Chicago at California, night
Minnesota at Milwaukee, night
Baltimore at Boston, night
Only games scheduled
NATIONAL LEAGUE
East
W L Pct. GB
Chicago 35 29 .548 -
New York 34 31 .524 114
Pittsburgh 34 35 .494 3Y2
St. Louis 32 33 .493 3%
Philadelphia 30 34 .474 5
Montreal 24 42 .364 12
West
Cincinnati 48 20 .711 -
Los Angeles 38 30 .556 10
Atlanta 36 29 .552 10'.4
San Francisco 31 36 .461 161
Houston 29 40 .420 19'
San Diego 30 40 .413 20
Yesterday's Results
New York 9, Chicago 5
Philadelphia 6, 3, Montreal 0. 2
St. Louis 6, 0, Pittsburgh 1. 1
Los Angeles 4, Atlanta 2
Houston 4, San Diego 1
Cincinnati 13, San Francisco 6
Today's Games
Montrealat Philadelphia, night
New York at Chicago
St. Louis at Pittsburgh, night
Los Angeles at Atlanta, night
San Francisco at Cincinnati, night
San Diego at Houston, night

BARBER
BILLIARDS
BOWLING
MUG
STAND

MICHIGAN
UNION
OPEN REGULAR
HOURS DURING
BREAK

Friday & Saturday-8 P.M.
"COME TOGETHER"
or
"THE PLASTIC MOJO BANDAID
TALKING BLUES"
An original play by Jon SIade

..r

By EDWARD ZIMMERMAN
Daily News Analysis.
A federal court opinion handed down
May 29 may have a dramatic effect on
the 107 students who were arrested and
charged with contention in the LSA sit-
in last September.
A three-judge panel in Detroit ordered
a change in the wording of the state con-
tention statute to assure the law's con-
stitutionality.
It is possible that because of this new
ruling that the convictions of most of
those arrested in the LSA sit-in and the
General Electric recruiter clash last Feb-
ruary could have their convictions re-
viewed again or over-ruled.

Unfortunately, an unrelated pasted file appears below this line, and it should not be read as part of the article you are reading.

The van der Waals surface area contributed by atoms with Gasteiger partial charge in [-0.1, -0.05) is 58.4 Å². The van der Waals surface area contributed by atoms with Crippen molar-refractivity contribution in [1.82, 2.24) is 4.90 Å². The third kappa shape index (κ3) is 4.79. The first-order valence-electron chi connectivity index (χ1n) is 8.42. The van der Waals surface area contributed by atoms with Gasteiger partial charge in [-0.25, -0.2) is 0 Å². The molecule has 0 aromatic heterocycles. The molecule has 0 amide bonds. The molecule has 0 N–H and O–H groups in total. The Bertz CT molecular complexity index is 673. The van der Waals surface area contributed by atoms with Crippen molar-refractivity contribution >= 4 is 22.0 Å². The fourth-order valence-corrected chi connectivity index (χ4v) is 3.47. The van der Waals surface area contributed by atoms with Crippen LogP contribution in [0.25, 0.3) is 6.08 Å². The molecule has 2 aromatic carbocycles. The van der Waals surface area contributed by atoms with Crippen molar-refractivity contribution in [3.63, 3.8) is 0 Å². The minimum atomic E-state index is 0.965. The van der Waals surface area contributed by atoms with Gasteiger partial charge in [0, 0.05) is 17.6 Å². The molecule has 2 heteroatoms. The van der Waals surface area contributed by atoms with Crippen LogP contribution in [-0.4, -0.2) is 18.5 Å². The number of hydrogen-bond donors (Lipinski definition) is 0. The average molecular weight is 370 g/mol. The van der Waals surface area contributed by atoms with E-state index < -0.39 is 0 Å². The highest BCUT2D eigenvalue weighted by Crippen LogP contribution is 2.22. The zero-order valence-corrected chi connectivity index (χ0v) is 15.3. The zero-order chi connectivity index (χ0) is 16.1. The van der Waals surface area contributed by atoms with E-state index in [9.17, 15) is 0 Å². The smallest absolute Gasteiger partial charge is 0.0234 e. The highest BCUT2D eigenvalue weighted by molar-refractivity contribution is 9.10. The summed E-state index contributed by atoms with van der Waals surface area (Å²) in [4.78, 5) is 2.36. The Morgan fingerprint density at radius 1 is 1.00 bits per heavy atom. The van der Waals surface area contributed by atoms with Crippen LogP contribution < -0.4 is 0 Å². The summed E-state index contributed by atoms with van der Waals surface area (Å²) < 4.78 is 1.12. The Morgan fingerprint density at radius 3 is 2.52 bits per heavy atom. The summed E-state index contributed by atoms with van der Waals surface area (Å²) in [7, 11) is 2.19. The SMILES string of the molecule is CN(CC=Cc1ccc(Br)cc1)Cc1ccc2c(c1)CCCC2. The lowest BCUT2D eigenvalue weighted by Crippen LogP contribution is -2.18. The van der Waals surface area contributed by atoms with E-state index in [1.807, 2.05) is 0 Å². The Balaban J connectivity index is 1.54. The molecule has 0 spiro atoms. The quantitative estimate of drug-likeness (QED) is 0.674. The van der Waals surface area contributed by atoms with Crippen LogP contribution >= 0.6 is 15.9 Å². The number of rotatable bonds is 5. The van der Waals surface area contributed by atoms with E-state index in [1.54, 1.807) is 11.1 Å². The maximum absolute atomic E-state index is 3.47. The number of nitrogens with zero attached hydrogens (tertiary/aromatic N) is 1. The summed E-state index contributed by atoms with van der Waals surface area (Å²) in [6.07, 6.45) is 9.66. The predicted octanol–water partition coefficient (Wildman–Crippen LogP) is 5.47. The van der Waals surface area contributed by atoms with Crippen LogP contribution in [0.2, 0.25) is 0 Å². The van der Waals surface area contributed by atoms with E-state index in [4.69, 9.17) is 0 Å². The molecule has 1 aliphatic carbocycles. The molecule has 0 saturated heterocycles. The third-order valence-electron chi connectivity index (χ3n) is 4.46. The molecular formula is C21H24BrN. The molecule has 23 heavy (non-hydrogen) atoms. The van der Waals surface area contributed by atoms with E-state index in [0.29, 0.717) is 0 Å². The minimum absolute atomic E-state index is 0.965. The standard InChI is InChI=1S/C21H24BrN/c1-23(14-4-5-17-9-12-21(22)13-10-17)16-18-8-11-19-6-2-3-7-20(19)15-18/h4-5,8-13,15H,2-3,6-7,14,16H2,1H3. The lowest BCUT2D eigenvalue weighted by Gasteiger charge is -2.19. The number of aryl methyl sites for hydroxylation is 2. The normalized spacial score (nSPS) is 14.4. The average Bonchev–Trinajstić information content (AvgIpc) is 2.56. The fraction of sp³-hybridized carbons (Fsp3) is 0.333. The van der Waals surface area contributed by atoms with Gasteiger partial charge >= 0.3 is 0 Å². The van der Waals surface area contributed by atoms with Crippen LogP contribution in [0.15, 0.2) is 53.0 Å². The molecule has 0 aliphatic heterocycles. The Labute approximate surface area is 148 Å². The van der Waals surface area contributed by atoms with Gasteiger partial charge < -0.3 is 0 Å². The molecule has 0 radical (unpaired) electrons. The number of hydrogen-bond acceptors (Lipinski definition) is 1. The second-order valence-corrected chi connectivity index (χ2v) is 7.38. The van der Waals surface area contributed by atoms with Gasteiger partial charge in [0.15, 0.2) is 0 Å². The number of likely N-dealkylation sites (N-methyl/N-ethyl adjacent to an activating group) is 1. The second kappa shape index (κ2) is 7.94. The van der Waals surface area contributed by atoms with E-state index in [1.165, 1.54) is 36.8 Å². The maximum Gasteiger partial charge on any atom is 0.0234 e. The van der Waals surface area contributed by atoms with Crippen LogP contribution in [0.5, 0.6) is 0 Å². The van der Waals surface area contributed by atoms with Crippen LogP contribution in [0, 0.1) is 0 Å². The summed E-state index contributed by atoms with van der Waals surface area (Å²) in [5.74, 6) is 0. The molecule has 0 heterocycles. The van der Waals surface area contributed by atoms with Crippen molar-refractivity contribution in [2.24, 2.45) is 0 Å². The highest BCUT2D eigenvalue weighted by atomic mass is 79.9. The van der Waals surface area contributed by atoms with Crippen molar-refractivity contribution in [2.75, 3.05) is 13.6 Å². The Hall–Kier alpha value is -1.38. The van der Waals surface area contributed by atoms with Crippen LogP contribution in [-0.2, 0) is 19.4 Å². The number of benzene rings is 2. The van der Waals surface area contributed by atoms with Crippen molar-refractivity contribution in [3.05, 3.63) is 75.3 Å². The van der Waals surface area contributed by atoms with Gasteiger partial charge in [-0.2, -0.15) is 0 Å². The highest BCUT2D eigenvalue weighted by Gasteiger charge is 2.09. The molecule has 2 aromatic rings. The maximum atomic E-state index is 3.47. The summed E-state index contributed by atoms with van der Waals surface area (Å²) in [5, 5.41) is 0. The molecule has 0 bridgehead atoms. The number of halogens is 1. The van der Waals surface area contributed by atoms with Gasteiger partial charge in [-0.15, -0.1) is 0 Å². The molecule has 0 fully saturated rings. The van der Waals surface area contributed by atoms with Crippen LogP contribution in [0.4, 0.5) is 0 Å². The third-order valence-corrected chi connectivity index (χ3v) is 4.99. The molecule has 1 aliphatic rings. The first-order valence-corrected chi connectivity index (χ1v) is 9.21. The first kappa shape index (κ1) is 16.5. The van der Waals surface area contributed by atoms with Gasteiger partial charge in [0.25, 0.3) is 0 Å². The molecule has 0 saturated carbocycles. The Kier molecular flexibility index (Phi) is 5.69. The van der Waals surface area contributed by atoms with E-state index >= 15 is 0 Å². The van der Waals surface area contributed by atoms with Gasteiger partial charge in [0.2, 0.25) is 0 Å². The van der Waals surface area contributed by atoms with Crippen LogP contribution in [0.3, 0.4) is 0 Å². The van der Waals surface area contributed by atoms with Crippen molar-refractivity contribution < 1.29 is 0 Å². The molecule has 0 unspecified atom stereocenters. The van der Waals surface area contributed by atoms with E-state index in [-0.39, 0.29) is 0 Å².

If such a situation occurred, it would
be up to the county prosecutor to decide
whether he wants to re-arrest those
charged with contention under the old
statute and charge them under the re-
vised law.
In the LSA incident, students took con-
trol of the building to protest the refusal
of President Robben Fleming and the
Regents to reconsider the structuring of
a University discount bookstore.
State and local police and Washtenaw
County sheriff's deputies rushed the
building in the early morning, arresting
and hauling off in buses-107 people who
stayed in the LSA Bldg.
The contention statute previously read,
"No person shall-create or excite a dis-
turbance or a contention ..
The three federal judges, George Ed-
wards, Thomas Thornton and Fred
Kaess, ruled that the words "excite" and
"contention" should be deleted from the
statute.

They felt the words had to be deleted
in order for the statute to remain con-
stitutional, one of the judges said. He de-
clined to give further details about the
reasoning behind the decision.
The case which brought about the
change in the wording of the statute was
based on an incident which occurred last
fall in Detroit. Thirty welfare mothers
gathered in front of a welfare office pro-
testing what they said were low alloca-
tions for their children's school clothing.
They were arrested for interfering with

th reised
the business of the welfare office. The
case was cited as Detroit Metropolitan
Welfare Rights Organization et al vs.
Wayne County Prosecutor William Ca-
halan, the man who ordered the arrests.
The lawyers who handled the case be-
fore the three-judge panel were Robert
Bartell and Allen Houseman.
Although the ruling on the wording
of the statute has come down, the decis-
ion as to the guilt or innocence of
the welfare mothers still has not been
reached.

i

Eves
6:25, 9:05

r,1- r W - k1
$ ctirA alng

NOW
SHOWING

Matinees
1:00, 3:40

NGCGTHEATRE CORPORATION M-Thur. 8:15 oniy
A NATIONAL GENERAL COMPANY Fri. 6:30. 10:00
Sat. 1:30, 5:30,
FOH 9:30
FO VILLE . 1:00, 4:30,
375 No. MAPLE RD.-7691300 8:15

I-
z
0

"'A I R PORT' is a great film all the way!"
-ChicagQ o iy Newt
A ROSS HUNTER Production
BURT LANCASTER -DEAN MARTIN
JEAN SEBERG - JACQUELINE BISSET -CEORGE KENNEDY
HELEN HAYES - VAN HEFLIN - MAUREEN STAPLETON
- BARRY NELSON -LLOYD NOLAN A u rl iCTi *V I
DANA WYNTER BARBARA HALE0
Mon.-Thurs. Fri.-Sat . All Dav
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$2.25 $2.50 $2.25
Matinees Monday thru Saturday $1.75

a wadleigh-maurice, Itd. production
technicolor@ from warner bros.
PASS LIST SUSPENDED